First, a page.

Although the majority of my more recent work has sat in the ‘global development’ bucket, much of my early interest lay in conservation. Before I stumbled into the world of mobiles-for-development (m4d) I was helping with biodiversity surveys in Uganda and running primate sanctuaries in Nigeria, and focusing my academic studies on the role of anthropologists in the creation of national parks. My first m4d project looked at the potential of mobile technology in conservation, and it was my work around Kruger National Park over 2003 and 2004 that lead to the idea behind FrontlineSMS.
Conservation is still one of my biggest passions, and I returned to my roots a couple of years ago when I was asked to speak about the potential for, and use of, emerging technology in the global conservation effort at the 2013 WWF Kathryn Fuller Symposium. You can watch that talk below (it’s also available, along with other talks, in the Audio & Video section of this website).
The following year I was invited to an event at the University of Aberdeen in Scotland, and gave a similar talk at their inaugural Digital Conservation event on how the sector might draw lessons on technology use from global development. Following my talk, I was invited by the organisers to join them in co-authoring a paper for a forthcoming special edition of Ambio Journal focusing on “Digital conservation: Understanding the impacts of digital technology on nature conservation“. One element of the paper proposes a rework of kiwanja’s Donors Charter for the conservation community.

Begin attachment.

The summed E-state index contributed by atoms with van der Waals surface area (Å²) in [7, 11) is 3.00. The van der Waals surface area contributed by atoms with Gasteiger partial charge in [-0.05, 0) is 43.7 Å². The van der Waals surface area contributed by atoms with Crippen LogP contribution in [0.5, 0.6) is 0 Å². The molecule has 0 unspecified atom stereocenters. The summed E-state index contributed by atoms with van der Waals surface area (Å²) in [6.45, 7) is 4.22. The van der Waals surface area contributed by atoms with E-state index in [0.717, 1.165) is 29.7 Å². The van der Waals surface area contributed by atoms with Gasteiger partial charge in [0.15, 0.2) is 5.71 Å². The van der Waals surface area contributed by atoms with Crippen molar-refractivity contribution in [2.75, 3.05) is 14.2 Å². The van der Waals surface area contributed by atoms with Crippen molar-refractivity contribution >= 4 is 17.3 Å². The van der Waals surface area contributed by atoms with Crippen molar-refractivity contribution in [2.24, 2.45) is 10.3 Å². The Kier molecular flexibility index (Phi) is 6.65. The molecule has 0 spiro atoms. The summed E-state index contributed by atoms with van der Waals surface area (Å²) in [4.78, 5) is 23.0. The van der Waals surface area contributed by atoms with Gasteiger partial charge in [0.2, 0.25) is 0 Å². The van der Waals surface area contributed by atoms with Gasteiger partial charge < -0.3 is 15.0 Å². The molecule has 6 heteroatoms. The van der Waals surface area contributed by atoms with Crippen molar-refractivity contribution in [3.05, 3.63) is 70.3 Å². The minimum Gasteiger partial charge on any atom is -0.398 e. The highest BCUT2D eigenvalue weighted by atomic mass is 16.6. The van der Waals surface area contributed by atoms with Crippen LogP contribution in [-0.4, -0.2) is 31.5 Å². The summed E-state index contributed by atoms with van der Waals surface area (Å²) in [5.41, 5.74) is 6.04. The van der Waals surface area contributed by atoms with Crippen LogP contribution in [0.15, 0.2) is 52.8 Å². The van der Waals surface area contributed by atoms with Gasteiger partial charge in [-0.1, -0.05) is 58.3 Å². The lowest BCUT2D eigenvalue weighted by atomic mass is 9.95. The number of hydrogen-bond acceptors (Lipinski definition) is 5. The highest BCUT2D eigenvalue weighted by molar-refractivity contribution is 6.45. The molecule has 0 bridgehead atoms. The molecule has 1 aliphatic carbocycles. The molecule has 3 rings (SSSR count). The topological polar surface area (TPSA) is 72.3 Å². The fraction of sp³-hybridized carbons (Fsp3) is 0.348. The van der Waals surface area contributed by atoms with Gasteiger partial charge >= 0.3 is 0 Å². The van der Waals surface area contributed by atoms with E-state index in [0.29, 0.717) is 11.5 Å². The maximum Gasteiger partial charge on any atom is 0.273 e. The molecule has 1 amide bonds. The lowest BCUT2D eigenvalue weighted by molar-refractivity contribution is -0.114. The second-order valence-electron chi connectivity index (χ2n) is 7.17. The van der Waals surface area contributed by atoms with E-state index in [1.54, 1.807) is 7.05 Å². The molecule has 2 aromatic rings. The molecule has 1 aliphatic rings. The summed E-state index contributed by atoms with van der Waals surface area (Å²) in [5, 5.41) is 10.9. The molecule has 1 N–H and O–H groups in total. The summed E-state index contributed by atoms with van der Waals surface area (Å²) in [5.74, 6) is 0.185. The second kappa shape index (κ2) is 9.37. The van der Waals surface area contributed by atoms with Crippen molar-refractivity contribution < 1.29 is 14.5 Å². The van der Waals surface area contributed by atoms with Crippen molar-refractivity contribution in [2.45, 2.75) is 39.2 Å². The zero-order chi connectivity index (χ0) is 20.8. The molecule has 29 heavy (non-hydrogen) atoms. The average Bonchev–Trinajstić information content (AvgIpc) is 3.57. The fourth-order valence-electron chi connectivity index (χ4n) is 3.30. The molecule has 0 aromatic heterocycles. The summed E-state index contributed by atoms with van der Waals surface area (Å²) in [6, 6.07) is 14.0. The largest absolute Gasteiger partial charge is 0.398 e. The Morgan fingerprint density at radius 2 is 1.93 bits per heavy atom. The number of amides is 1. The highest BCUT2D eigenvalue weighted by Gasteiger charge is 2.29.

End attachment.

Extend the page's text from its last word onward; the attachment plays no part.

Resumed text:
Late last month, that special edition hit the shelves. Here’s the summary of our paper, which was proudly co-authored with
The application of digital technology in conservation holds much potential for advancing the understanding of, and facilitating interaction with, the natural world. In other sectors, digital technology has long been used to engage communities and share information. Human development – which holds parallels with the nature conservation sector – has seen a proliferation of innovation in technological development. Throughout our paper, we consider what nature conservation can learn from the introduction of digital technology in human development. From this, we derive a Charter to be used before and throughout project development, in order to help reduce replication and failure of digital innovation in nature conservation projects. We argue that the proposed charter will promote collaboration with the development of digital tools and ensure that nature conservation projects progress appropriately with the development of new digital technologies.